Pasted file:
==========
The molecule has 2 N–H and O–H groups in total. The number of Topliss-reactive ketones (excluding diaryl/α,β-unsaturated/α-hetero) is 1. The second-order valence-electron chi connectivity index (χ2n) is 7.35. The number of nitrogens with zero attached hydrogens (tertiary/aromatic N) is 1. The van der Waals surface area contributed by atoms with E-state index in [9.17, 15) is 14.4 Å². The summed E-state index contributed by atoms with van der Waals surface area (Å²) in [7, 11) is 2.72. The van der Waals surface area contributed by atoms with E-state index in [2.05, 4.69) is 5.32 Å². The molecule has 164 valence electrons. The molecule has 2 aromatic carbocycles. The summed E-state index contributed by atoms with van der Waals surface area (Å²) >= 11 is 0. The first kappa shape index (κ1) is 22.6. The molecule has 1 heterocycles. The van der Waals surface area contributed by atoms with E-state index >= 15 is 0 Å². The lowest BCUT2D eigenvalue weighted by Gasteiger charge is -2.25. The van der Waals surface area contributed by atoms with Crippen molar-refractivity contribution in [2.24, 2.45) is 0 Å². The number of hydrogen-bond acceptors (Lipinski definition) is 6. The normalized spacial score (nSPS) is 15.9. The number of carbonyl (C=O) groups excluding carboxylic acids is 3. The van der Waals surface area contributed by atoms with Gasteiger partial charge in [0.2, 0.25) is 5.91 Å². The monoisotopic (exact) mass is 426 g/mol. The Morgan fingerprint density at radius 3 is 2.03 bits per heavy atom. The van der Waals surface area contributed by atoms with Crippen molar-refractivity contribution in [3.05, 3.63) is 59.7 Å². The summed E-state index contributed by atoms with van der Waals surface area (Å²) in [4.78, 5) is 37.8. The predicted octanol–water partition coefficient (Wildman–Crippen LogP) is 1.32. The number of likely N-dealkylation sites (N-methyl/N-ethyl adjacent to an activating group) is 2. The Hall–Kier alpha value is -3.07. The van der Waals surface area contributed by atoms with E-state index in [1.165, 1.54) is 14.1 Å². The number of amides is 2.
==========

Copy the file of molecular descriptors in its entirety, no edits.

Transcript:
The molecule has 2 N–H and O–H groups in total. The number of Topliss-reactive ketones (excluding diaryl/α,β-unsaturated/α-hetero) is 1. The second-order valence-electron chi connectivity index (χ2n) is 7.35. The number of nitrogens with zero attached hydrogens (tertiary/aromatic N) is 1. The van der Waals surface area contributed by atoms with E-state index in [9.17, 15) is 14.4 Å². The summed E-state index contributed by atoms with van der Waals surface area (Å²) in [7, 11) is 2.72. The van der Waals surface area contributed by atoms with E-state index in [2.05, 4.69) is 5.32 Å². The molecule has 164 valence electrons. The molecule has 2 aromatic carbocycles. The summed E-state index contributed by atoms with van der Waals surface area (Å²) >= 11 is 0. The first kappa shape index (κ1) is 22.6. The molecule has 1 heterocycles. The van der Waals surface area contributed by atoms with E-state index >= 15 is 0 Å². The lowest BCUT2D eigenvalue weighted by Gasteiger charge is -2.25. The van der Waals surface area contributed by atoms with Crippen molar-refractivity contribution in [2.24, 2.45) is 0 Å². The number of hydrogen-bond acceptors (Lipinski definition) is 6. The normalized spacial score (nSPS) is 15.9. The number of carbonyl (C=O) groups excluding carboxylic acids is 3. The van der Waals surface area contributed by atoms with Gasteiger partial charge in [0.2, 0.25) is 5.91 Å². The monoisotopic (exact) mass is 426 g/mol. The Morgan fingerprint density at radius 3 is 2.03 bits per heavy atom. The van der Waals surface area contributed by atoms with Crippen molar-refractivity contribution in [3.05, 3.63) is 59.7 Å². The summed E-state index contributed by atoms with van der Waals surface area (Å²) in [4.78, 5) is 37.8. The predicted octanol–water partition coefficient (Wildman–Crippen LogP) is 1.32. The number of likely N-dealkylation sites (N-methyl/N-ethyl adjacent to an activating group) is 2. The Hall–Kier alpha value is -3.07. The van der Waals surface area contributed by atoms with E-state index in [1.165, 1.54) is 14.1 Å². The number of amides is 2.